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September 05, 1975 - Image 13

Resource type:
Michigan Daily, 1975-09-05

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SirF A6

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Section Two-Features Ann Arbor, Michigan-Friday, September 5, 1975 Pages Thirteen to Tv






At first glance, David Laro,
the University's newest Regent,
fits with consummate ease into
the classic American mold ofl
the up and coming young man.
Son of a Jewish immigrant
from Poland who fled Hitler's
Europe, partner in a prestigious
Flint law firm, and a solid
family man, Laro would appear
to be every mother's son - a
credit to the community. At 33,
he looks less than a decade re-
moved from his picture in the
1964 Michiganensian.
-> BUT BEYOND the clean-cut,
Junior Achievement veener
lurks a sharp, politically street-
wise young turk who has played1
the patronage game and has
made it work for him.7
Laro was appointed to thet
Board by Governor William
Milliken on June 3, replacing
Regent Lawrence Lindemer,
who was named by the Gover-
nor in May to fill a vacancy
on the state Supreme Court.
Not surprisingly, this cor-
porate tax lawyer has describ-
ed himself as a "Milliken Re-
publican," and possesses aI
lengthy list of accomplish-
ments within the state GOP.
He headed up Governor Milli-
ken's re-election efforts int
Genesee County both in 19701
and 1974, and served in theI
same capacity for Richard

Okay, politics play a part in
every appointment, but I like to
think I'm modest. I didn't get the
appointment because hey, I'm
David Laro, and I'm a g C7reat guy
and I deserve to be on the Board
of Regents.'


Nixon in 1972. Laro has also
served on the state Republican{
leadership committee, and was
once a congressional district<
Laro is understandably sensi-r
tive to charges of blatant parti-
sanship surrounding his appoint-
"YES, I know, people will say}
that Milliken paid off a po-
litical debt," he acknowledged,
rather abruptly, as if he had
heard the question several doz-
en times before.]
"Okay, politics play a part
in every appointment, but I like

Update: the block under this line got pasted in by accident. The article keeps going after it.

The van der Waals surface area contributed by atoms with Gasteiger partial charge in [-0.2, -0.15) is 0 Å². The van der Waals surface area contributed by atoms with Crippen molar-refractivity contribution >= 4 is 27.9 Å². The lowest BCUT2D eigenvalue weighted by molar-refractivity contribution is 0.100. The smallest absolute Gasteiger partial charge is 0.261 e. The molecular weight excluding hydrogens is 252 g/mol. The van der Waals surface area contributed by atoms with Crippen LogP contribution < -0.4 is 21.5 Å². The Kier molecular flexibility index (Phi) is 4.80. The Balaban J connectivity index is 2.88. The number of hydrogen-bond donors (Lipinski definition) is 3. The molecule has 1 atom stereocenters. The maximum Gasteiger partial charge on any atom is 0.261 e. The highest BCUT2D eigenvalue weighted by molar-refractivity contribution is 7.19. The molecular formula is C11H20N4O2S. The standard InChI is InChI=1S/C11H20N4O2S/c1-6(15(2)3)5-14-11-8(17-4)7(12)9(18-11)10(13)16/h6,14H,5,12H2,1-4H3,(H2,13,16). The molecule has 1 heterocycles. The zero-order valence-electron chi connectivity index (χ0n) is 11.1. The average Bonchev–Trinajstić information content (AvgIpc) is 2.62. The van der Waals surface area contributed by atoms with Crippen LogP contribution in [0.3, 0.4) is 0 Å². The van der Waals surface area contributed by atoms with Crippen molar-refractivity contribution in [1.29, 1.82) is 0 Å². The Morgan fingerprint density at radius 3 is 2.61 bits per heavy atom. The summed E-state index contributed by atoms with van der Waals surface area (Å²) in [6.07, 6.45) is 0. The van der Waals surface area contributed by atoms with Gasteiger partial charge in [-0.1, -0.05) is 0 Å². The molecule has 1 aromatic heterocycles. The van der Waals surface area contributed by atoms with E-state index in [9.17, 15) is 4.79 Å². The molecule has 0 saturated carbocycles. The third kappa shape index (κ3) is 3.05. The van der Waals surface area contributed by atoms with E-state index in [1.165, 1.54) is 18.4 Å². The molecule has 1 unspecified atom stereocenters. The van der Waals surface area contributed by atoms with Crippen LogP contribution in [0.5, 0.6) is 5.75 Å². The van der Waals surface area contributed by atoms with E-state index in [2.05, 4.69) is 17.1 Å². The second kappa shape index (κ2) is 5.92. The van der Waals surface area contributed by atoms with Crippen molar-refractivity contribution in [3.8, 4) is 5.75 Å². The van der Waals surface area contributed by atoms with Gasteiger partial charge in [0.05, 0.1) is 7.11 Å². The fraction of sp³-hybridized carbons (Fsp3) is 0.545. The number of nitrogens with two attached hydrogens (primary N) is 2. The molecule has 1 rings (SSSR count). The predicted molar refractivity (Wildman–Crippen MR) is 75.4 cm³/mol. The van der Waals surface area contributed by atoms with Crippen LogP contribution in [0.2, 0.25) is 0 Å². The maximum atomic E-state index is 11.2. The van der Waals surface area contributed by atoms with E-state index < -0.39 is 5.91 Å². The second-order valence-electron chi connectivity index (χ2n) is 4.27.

to think I'm modest. I didn'ti
get the appointment because
hey, I'm David Laro, and I'm;
a great guy and I deserve to1
be on the Board of Regents."
Indeed, Laro did not becomel
a member of the Board because
he was a great guy. His selec-
tion culminated a month long
search for Lindemer's succes-]
sor, involving more than SO
"I REMEMBER talking with
Larry Lindemer after he re-
signed from the Regents," Laro
recalled, pondering a Coke at
a local bar. "He described the
job to me, the duties and ev-
eryything, but the one thing he
emphasized is that you really
have to have a fondness for the
University . . . a real fond-
Laro's fondness became more
than evident as he reflected on
his years as a member of the
class of '64. Checking into South
Quad in the fall of 1960 after

graduating from Flint Central
High, he found dorm life pleas-
ant enough, but lacking in sev-
eral respects.
"I came to school a few years
too early," he said wistfully,
regretting that the Quad was
still an all male hall during his
stint there.
"THE FOOD wasn't so great,
and you couldn't bring girls up
to your room," he said. But the
quad's visitation restrictions
didn't seem to put a damper on
his social life at the University.
"I had a good time," he ad-
mitted, breaking out into a
LARO rushed Zeta Beta Tau
after his freshman year. By
the time he was a senior, he
was running the place. He said
he did his best to eliminate the
traditional hazing and "ra-ra
stuff" that then marked Greek
life on. campus. He was dis-
apppointed at the frat's demise
in 1967, but felt the reasons
were clear enough.
"I think it could be attribut-
ed to a maturation in student
values. With the advent of the
war, there was not as much
of the joie de vivre attitude."
Laro's years at the Univer-
sity were the dawn of the ac-
tivist movement, with Ameri-'
can youth stirring from the
somnabulent years of Eisen-
hower and the cold war. He
said he felt the first rumblings
of discontent.
"THERE were no demonstra-
tions, but there was the begin-
See LARO, Page 18 E

No blues fe stthis year;
future of show in doubt'

It drew the big names in blues and jazz-
Count Basie, Hound Dog Taylor, Ray Charles.
It drew musical oddities such as Sun Ra or
Detroit's own One-String Sam. But most of all
it drew people, 20,000 to 30,000 a night.
But the Ann Arbor Blues and Jazz Festival,
which ushered in the school year since 1972,
"ias gone the way of the Edsel and other famous
:inancial bombs.
THE THREE-DAY fest won't happen this year.
- either here or in exile.
Concert promoters, Rainbow Multi-Media, say
the festival idea remains in limbo and there
are no definite plans to revive it.
Last year, after a Republican-dominated City
Council refused to authorize a concert site with-
in the city, promoters took the event to Windsor,
Canada and ended up $130,000 in the red.
ORGANIZERS blame the death of the critical-
ly acclaimed festival on the University, city

government, and particularly former Mayor
James Stephenson.
Arguing that the festival drew "undesirables"
to the city, Stephenson and his council cohorts
banned the blues and jazz from Ann Arbor last